In 1865 Provost John Blackie (a partner with his father in the notable Glasgow publishing firm of Blackie & Son) and the forward-looking City Architect, John Carrick, drew up the City of Glasgow Improvements Bill, the purpose of which was to authorize the Town Council to buy up and tear down properties in a designated area. The bill was passed by Parliament the following year, making Glasgow “the first municipality to take such action on a large scale.” “Indeed,” one scholar writes, “the improvements scheme . . . was by far the largest and most comprehensive single undertaking of this kind in the nineteenth century” (604). As the area affected was also the oldest part of the city, the City Improvements Trust resolved that, before demolition, photographs should be made of the streets and buildings to serve as a record of Old Glasgow. Annan was commissioned to carry out this assignment, and he began the work in 1868. When demolition started in 1871, he had taken more than thirty photographs.
Issues raised by The Old Closes and Streets
Such, then, were the conditions that led to the commissioning of The Old Closes and Streets. Despite the seemingly straightforward object of the commission, however, these best-known of all Annan’s photographic images have become a topic of lively discussion and debate. Perhaps the first comprehensive collection of photographs ever made of slum properties, are they an early example of “social documentary” photography — “the first major achievement of socially critical photography,” as a modern German scholar has claimed?20 Did they appeal to the viewer’s moral conscience in order to bring about an improvement in the slum-dwellers’ lot? Or should they be viewed rather in the context of the esthetic of the “picturesque,” a mid-nineteenth-century anticipation, according to many scholars, of the pictorialism of Alfred Stieglitz and Edward Steichen at the end of the century and in the first decades of the twentieth century? What is the role of the human figures in many of the photographs? Are they meant to be objects of compassion, a focus of interest in themselves, or are they simply “staffage,” providing a sense of scale as in landscape painting and photography?
The problem of interpreting the photographs is compounded by two factors. First, Annan himself left no commentary on them. In the volumes on the country houses, the Old College of Glasgow, and the Loch Katrine Water Works, the texts are by others. The photographs in the first two albums of The Old Closes and Streets (1871 and 1878) are unaccompanied by any text at all, other than simple identifying captions. The 1878 album was to have contained “an introductory and descriptive letterpress”; but even if the planned text had been included, it would have been written by Carrick, not Annan. An edition of the photographs published after Annan’s death by his son, James Craig Annan, did contain an introductory text by the local antiquarian and artist William Young, but it dealt mostly with Glasgow history and had almost nothing to say about the photographs. Whereas Jacob Riis’s photographs of the slums of New York in How the Other Half Lives (1890) — sometimes held to have been anticipated by those of Annan — were used to illustrate an extensive text in which the photographer-journalist himself exposed and denounced the squalid, inhuman conditions of life among the poor of New York City, Annan offered no clue as to his intentions or his understanding of his work. Unlike those photographers who use text or extended captions to “‘fix’ the image, refusing it the right to vacillate between past and present, ideal and real,” in the words of a scholar of our own time, Annan’s silence, whether deliberate or fortuitous, places the burden of interpretation entirely on the viewer.21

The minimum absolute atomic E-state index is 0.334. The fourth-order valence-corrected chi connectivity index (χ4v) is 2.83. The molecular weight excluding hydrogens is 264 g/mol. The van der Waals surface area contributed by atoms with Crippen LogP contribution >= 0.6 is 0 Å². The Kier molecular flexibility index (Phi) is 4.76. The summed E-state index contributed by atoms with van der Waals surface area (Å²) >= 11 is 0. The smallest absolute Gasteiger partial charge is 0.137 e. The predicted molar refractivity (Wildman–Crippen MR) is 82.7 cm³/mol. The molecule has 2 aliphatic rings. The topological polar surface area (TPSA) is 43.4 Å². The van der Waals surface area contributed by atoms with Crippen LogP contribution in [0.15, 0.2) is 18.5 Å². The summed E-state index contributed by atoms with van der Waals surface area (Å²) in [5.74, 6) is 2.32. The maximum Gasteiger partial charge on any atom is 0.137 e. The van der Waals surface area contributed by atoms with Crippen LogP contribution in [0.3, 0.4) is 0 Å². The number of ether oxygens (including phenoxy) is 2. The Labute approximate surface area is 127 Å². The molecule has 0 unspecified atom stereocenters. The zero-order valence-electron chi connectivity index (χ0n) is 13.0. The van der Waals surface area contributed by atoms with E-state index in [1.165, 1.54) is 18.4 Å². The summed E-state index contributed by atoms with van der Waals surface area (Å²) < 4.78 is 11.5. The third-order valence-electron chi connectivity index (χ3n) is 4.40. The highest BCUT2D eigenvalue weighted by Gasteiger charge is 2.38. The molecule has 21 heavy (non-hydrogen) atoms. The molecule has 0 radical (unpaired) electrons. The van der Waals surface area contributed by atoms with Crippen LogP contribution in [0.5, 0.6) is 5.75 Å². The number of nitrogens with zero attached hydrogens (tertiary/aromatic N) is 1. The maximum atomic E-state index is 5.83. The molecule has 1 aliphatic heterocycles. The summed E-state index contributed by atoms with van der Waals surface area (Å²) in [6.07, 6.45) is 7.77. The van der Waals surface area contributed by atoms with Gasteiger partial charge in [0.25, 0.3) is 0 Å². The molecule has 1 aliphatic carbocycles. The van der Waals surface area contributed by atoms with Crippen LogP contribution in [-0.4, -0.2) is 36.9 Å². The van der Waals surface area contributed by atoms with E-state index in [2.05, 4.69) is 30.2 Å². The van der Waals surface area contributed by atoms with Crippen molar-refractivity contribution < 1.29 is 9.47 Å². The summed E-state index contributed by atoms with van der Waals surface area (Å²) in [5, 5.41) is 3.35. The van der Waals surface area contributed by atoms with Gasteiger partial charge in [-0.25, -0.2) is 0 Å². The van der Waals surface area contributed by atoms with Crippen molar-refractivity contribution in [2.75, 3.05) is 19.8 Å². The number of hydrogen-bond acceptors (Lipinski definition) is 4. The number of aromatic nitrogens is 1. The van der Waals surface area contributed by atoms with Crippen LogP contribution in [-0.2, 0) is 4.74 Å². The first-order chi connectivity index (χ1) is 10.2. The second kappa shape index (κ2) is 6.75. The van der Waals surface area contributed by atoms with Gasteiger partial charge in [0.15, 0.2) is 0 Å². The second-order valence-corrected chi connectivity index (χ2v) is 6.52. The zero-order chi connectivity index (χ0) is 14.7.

A second difficulty in interpreting the photographs in The Old Closes and Streets is presented by the different techniques employed to produce them over the years and the different publics for which they were intended. Though at least some of the prints were probably first issued singly (Glasgow’s Mitchell Library has several), a first folio album, bound in leather, was put together in 1871. This album, of which it seems only four or five copies were produced — one of them being now in Princeton University’s Graphic Arts Collection — and which has neither title page nor date, contained thirty-one albumen prints.22 It was followed in 1878 by a second album, produced in response to a request from some members of the Improvements Trust that “a copy, in the form of an album, of the series of photographs taken some time ago of the more interesting portions of the City, since, to a great extent, demolished by the operations of the Improvement Scheme, should be furnished to each member of the Trust.” This album, brought out in an edition of probably only sixty copies, bound in heavy crushed green morocco, included nine additional photographs that Annan himself had taken. Instead of the albumen prints of the first album, however, Annan made use of the carbon process invented by the chemist and physicist Sir Joseph Wilson Swan, the Scottish rights to which he had presciently purchased in 1866. Finally, in 1900, James Craig Annan brought out a larger photogravure edition with additional photographs by the Annan firm — but not by Thomas Annan himself — in still very limited editions of 100 copies published by the T. & R. Annan Company and 100 or 150 copies published by James MacLehose, the publisher to the University of Glasgow.23